Friends of Chamber Music
Borodin String Quartet
Date 27 February 2007 @ 20.00 Venue Vancouver Playhouse
Shostakovich String Quartet No 4 in D Major, Op. 83 | String Quartet No. 6 in G major, Op. 101 | String Quartet No. 9 in E-flat major, Op. 117
Reviewer J H Stape
An all-Shostakovich programme scheduled by The Borodin String Quartet offers an opportunity to hear the work of arguably the twentieth century's greatest composer played by a group very closely associated with him. Aware that an evening of superb musicianship was on offer, the large audience that filled the Vancouver Playhouse were regaled with an evening of matchless music-making that can only be described as spellbinding.
The opening quartet in D major, written in 1949, was a perfectly chosen entry point into the Shostakovich soundscape. Its gentle and profound Allegretto was slightly wistful but never plaintive, and the exposition of ideas refined and nuanced. The Andantino developed a meditative mood of extreme grace and delicacy in a quartet based upon vivid contrasts, further developed in the rhythmically driven second Allegretto movement where the gypsy elements were joyous but never boisterous. The closing Allegretto (yet another) again relied upon the sophistication of folk elements, with the ending teasingly playful as Shostakovich explored sounds very old in a mode that was very new.
The piece set the benchmark for the evening: the playing, apparently effortless, was relentlessly revealing and insightful, with great mastery of technique abetted by interpretive skills of the highest order.
The Quartet in G major (1956), opening with a Mozartian brightness in a modern idiom, was full of elegant joyousness and a youthful bubbly charm that was transformed in the Moderato con moto second movement into a kind of thoughtful happiness as energies became more intense and the sharp detailed playing effected a change in mood. The last two movements explored musical form -- a passacaglia and a canon -- with an emphasis on seriousness at times relieved by naughty playfulness. Just when the material seemed to reach the point of overextension Shostakovich throws in the towel in one of those bold gestures so typical of his work.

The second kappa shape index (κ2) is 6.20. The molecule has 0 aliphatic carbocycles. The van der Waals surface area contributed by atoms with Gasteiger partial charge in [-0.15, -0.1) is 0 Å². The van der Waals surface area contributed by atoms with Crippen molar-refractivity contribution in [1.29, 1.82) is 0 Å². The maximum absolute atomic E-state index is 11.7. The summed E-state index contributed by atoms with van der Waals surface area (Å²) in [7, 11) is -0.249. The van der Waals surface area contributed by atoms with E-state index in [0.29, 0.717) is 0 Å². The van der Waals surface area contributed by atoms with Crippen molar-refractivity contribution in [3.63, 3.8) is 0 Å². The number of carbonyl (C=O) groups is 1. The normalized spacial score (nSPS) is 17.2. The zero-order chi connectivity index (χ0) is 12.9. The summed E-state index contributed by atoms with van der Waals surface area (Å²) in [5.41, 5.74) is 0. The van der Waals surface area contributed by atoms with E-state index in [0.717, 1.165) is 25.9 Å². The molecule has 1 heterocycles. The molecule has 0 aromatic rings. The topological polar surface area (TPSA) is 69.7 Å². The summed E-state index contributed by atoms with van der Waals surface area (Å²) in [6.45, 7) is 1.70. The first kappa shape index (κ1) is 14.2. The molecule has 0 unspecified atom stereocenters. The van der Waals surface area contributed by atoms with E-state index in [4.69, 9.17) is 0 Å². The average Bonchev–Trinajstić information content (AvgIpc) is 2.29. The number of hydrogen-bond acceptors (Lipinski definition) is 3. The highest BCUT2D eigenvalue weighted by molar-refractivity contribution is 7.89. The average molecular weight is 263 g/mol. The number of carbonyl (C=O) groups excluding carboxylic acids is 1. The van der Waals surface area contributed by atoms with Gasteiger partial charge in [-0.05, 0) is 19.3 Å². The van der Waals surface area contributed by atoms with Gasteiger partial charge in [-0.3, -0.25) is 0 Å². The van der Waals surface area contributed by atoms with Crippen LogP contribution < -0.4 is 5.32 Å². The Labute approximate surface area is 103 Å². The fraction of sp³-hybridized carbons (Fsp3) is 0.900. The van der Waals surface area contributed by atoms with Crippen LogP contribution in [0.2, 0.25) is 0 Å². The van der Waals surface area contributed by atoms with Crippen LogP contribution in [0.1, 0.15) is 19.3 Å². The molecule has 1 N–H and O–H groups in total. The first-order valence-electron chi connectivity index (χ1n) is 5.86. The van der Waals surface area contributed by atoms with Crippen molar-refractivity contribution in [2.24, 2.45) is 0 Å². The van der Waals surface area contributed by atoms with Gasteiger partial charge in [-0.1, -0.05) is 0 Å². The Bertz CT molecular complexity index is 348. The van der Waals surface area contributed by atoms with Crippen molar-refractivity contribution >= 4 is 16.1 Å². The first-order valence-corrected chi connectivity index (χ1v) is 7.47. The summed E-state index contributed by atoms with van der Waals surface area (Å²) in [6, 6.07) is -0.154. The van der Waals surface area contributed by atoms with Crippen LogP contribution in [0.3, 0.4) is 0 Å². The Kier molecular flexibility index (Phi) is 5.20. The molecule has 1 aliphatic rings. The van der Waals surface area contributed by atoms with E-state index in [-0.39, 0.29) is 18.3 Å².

Completed in 1964, Quartet No. 9 in E flat major, opens in a tentative, exploratory mood from which it seems unable to escape until the transition in the Adagio where intensity and sadness dominate as Shostakovich plunges into the inner depths, wandering, reflective, and elusive. The rhythmically driven Allegretto shifts the mood again into rushy buoyancy, dizzying shifts tempi and great urgency developing into an intensity that borders on the flamboyant. An Allegro again offers contrast, diffidence again a key mood, as foot-dragging and static elements tend to predominate. The extreme shifts continue into the closing Allegro which centres round a mad dance, a playful homage at times, it seems, to Paganini, as the virtuoso character of the music becomes insistent and finally sweeps all before it, with the close full of fire and flair, dash and brio.
As if this were not enough, the Quartet generously offered Shostakovich's "Elegy" as an encore. A standing ovation was a must and bravi rang out in thanks and awe.
To celebrate the 60th Anniversary of the Friends of Chamber Music, the Society has invited The Borodin to perform the complete cycle of Shostakovich's fifteen quartets in five concerts during 12 - 21 June. What a grand event that should be. Bookings can be made now.
© 2007 J H Stape